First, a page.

In August of 1925 Pasqulino Antonio LaBianca was born to Italian immigrants Antonio and Corina LaBianca. He was called Lino, but eventually changed the spelling to Leno. He had two older sisters, Emma and Stella. His mother remained home with the children while his father ran two successful businesses. One business was a super market, while the other purchased food at wholesale prices and then distributed it to the local grocers around the Los Angeles area. By the time he got to high school, he was excelling in his classes and extracurricular sports. His intelligence allowed him to skip a grade while his athleticism earned him the nickname “Flash.” When he wasn’t in school or competing, he was working for his father’s supermarket. He fell in love with a classmate named Alice, and was upset when his family moved into a home on Waverly Drive, because that meant he had to change school districts. Instead of staying at the new school, he forged his father’s signature on a change of address form and went back to his old school, and his girlfriend. In 1942 he began studying Business Administration at Los Angeles City College and began working for his father’s wholesale business. Not long after he transferred to the University of Southern California. 1943 brought his induction into the Army, and 1944 brought his wedding to Alice. He was eventually shipped to Europe while Alice moved in with his parents. By the time he came home in 1946 he had earned the rank of Technical Sergeant and joined the Army reserve with the rank of Sergeant First Class. He and Alice began having some marital issues but they reconciled and in 1948 their daughter Corina was born. Two years later their son, Anthony, arrived. Professionally in this time period he was elected to the Board of Directors and became Vice President of his father’s businesses. When his father passed away in 1951 he became President of both businesses. By 1955 his marriage to Alice was at an end and they separated. Their third child, Louise, was born after their split. The wholesale company proved to be too stressful, so he sold it and focused on expanding Gateway Ranch Markets. Around this time he finally received his Bachelors degree in Finance. In 1959 he met and married Rosemary Struthers. As time went on, he realized that the grocery business was not something he wanted to remain part of. He found his passion in breeding and racing thoroughbred horses. In 1968 he purchased the Waverly Drive house from his mother, and quickly moved back in with Rosemary and her son Frank. By 1969 he was making serious plans to leave Gateway Ranch Markets behind.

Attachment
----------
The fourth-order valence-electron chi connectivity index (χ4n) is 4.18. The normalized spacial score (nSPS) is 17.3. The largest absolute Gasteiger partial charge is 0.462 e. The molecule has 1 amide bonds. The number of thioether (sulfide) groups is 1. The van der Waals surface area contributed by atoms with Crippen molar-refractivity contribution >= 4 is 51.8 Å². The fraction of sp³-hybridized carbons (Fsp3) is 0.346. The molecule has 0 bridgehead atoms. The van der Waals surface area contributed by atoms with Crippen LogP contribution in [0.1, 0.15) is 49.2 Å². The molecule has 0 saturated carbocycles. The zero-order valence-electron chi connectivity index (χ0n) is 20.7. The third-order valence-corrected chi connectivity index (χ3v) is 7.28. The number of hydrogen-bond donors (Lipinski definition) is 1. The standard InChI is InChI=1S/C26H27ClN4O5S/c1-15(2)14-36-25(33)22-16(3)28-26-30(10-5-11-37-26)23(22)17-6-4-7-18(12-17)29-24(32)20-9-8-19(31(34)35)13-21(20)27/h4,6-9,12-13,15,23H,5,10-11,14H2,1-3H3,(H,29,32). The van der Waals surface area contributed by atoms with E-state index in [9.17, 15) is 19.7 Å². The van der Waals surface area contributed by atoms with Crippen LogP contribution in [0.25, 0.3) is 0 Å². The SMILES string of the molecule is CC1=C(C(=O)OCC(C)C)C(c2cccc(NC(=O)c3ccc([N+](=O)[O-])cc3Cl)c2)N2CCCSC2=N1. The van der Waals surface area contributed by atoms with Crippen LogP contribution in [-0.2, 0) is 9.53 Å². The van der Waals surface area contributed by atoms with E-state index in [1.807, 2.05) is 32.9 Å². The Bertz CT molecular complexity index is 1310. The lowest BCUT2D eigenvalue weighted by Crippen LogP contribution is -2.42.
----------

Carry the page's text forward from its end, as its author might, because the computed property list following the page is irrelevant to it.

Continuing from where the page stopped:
It’s thought that Rosemary was born in Mexico in December of 1929. That aspect of her life remains a mystery because no one knows about her parents. It’s been said that they were Americans, but they either died or abandoned her. Rosemary’s childhood was spent in an Arizona orphanage until she was about twelve years old. She ended up being adopted by the Harmon family who lived in California. In the late ‘40s she was working as a carhop at the Brown Derby Drive-In, in Los Angeles. It was there that she met and fell for Frank Struthers. The courtship was rather short. In 1948 she gave birth to her daughter Suzan, whose father was a man Rosemary had been having an affair with. In 1955 she gave birth to Frank Jr. By 1958 the marriage of Rosemary and Frank Sr. was over. In 1959 she was working as a waitress and met Leno LaBianca. They both fell head over heels and married in Las Vegas. Rosemary became close to Leno’s children from his first marriage, especially his daughter Cory. They quickly bonded over style and fashion. Even Leno’s first wife remarked about how Rosemary did many things with Cory that she herself didn’t have time for. Rosemary had a distinct and sophisticated style which did not go unnoticed by family and friends. In the late ‘60s she decided to go into business using that style. It was a mobile dress shop that she called Boutique Carriage. It quickly became such a hit that she opened up an actual storefront in the Gateway shopping plaza. She ventured outside of just her shop, investing in stocks and commodities. By 1969 the girl who had been left at an orphanage had grown up into a smart business woman who had made over a million dollars.
Fashion icons in 1960′s film
Audrey Hepburn as Holly Golightly in Breakfast at Tiffanys (1960)
Jean Seberg as Patricia in Breatless (1960)
Anne Bancroft as Mrs. Robinson in The Graduate (1963)
Natalie Wood as Helen in Sex in the Single Girl (1964)
Anna Karina as Marianne in Pierrot Le Fou (1965)
Sharon Tate, Patty Duke, and Barabara Parkins as Jennifer, Neeley, and Anne in Valley of the Dolls (1967)
Jane Fonda as Corie in Barefoot in the Park (1967)
Faye Dunaway as Bonnie in Bonnie and Clyde (1967)
Catherine Deneuve in Belle De Jour (1967)
Jane Birkin as Penelope in La Piscine (1969)